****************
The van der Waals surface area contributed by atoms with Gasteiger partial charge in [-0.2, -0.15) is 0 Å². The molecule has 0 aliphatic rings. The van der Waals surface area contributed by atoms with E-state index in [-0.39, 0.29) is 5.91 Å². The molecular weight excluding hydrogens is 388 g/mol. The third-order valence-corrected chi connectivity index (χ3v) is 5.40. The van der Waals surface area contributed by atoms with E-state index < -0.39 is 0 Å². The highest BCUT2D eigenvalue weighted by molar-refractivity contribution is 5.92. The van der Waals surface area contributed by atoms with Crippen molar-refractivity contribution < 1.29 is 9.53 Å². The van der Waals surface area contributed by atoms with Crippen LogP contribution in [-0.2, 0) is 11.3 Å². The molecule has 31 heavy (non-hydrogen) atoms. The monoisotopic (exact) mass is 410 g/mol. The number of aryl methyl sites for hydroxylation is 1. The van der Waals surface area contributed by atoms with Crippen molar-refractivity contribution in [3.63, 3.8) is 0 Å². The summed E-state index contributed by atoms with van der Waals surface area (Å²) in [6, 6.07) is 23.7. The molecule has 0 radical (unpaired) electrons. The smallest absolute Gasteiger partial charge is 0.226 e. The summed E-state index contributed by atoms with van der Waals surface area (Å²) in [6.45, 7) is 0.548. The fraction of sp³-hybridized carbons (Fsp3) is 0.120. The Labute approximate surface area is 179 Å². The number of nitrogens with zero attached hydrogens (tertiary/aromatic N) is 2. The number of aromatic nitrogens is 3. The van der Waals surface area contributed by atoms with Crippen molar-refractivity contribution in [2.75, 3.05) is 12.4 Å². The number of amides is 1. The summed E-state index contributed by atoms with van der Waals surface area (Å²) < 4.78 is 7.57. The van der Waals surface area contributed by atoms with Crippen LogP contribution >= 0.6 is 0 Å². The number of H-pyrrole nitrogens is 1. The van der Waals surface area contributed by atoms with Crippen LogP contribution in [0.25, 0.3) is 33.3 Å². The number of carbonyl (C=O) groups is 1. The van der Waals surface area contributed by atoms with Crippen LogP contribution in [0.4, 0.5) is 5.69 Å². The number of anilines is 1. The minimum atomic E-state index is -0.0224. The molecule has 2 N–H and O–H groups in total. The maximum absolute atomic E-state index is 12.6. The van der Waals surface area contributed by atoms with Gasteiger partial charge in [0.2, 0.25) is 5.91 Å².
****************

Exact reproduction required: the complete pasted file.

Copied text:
The van der Waals surface area contributed by atoms with Gasteiger partial charge in [-0.2, -0.15) is 0 Å². The molecule has 0 aliphatic rings. The van der Waals surface area contributed by atoms with E-state index in [-0.39, 0.29) is 5.91 Å². The molecular weight excluding hydrogens is 388 g/mol. The third-order valence-corrected chi connectivity index (χ3v) is 5.40. The van der Waals surface area contributed by atoms with E-state index < -0.39 is 0 Å². The highest BCUT2D eigenvalue weighted by molar-refractivity contribution is 5.92. The van der Waals surface area contributed by atoms with Crippen molar-refractivity contribution < 1.29 is 9.53 Å². The van der Waals surface area contributed by atoms with Crippen LogP contribution in [-0.2, 0) is 11.3 Å². The molecule has 31 heavy (non-hydrogen) atoms. The monoisotopic (exact) mass is 410 g/mol. The number of aryl methyl sites for hydroxylation is 1. The van der Waals surface area contributed by atoms with Crippen molar-refractivity contribution in [3.63, 3.8) is 0 Å². The summed E-state index contributed by atoms with van der Waals surface area (Å²) in [6, 6.07) is 23.7. The molecule has 0 radical (unpaired) electrons. The smallest absolute Gasteiger partial charge is 0.226 e. The summed E-state index contributed by atoms with van der Waals surface area (Å²) in [6.45, 7) is 0.548. The fraction of sp³-hybridized carbons (Fsp3) is 0.120. The Labute approximate surface area is 179 Å². The number of nitrogens with zero attached hydrogens (tertiary/aromatic N) is 2. The number of aromatic nitrogens is 3. The van der Waals surface area contributed by atoms with Crippen molar-refractivity contribution in [2.75, 3.05) is 12.4 Å². The number of amides is 1. The summed E-state index contributed by atoms with van der Waals surface area (Å²) < 4.78 is 7.57. The van der Waals surface area contributed by atoms with Crippen LogP contribution >= 0.6 is 0 Å². The number of H-pyrrole nitrogens is 1. The van der Waals surface area contributed by atoms with Crippen LogP contribution in [0.25, 0.3) is 33.3 Å². The number of carbonyl (C=O) groups is 1. The van der Waals surface area contributed by atoms with Crippen LogP contribution in [0.4, 0.5) is 5.69 Å². The number of anilines is 1. The minimum atomic E-state index is -0.0224. The molecule has 2 N–H and O–H groups in total. The maximum absolute atomic E-state index is 12.6. The van der Waals surface area contributed by atoms with Gasteiger partial charge in [0.2, 0.25) is 5.91 Å².